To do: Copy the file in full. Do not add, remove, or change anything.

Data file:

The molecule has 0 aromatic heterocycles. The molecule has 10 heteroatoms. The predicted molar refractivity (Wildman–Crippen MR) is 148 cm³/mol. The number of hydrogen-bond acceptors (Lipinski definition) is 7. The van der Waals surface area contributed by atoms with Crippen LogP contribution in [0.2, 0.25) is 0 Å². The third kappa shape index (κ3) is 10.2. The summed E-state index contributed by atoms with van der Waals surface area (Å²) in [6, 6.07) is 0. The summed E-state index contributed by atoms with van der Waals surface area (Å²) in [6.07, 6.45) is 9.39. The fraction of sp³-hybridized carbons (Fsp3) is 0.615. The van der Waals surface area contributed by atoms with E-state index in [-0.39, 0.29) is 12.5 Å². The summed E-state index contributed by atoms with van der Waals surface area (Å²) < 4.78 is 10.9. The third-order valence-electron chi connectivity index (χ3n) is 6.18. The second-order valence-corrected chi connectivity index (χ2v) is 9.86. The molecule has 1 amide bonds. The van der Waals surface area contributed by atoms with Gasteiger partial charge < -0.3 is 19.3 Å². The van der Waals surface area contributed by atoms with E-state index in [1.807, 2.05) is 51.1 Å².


The molecule has 0 aromatic heterocycles. The molecule has 10 heteroatoms. The predicted molar refractivity (Wildman–Crippen MR) is 148 cm³/mol. The number of hydrogen-bond acceptors (Lipinski definition) is 7. The van der Waals surface area contributed by atoms with Crippen LogP contribution in [0.2, 0.25) is 0 Å². The third kappa shape index (κ3) is 10.2. The summed E-state index contributed by atoms with van der Waals surface area (Å²) in [6, 6.07) is 0. The summed E-state index contributed by atoms with van der Waals surface area (Å²) in [6.07, 6.45) is 9.39. The fraction of sp³-hybridized carbons (Fsp3) is 0.615. The van der Waals surface area contributed by atoms with E-state index in [-0.39, 0.29) is 12.5 Å². The summed E-state index contributed by atoms with van der Waals surface area (Å²) < 4.78 is 10.9. The third-order valence-electron chi connectivity index (χ3n) is 6.18. The second-order valence-corrected chi connectivity index (χ2v) is 9.86. The molecule has 1 amide bonds. The van der Waals surface area contributed by atoms with Gasteiger partial charge < -0.3 is 19.3 Å². The van der Waals surface area contributed by atoms with E-state index in [1.807, 2.05) is 51.1 Å².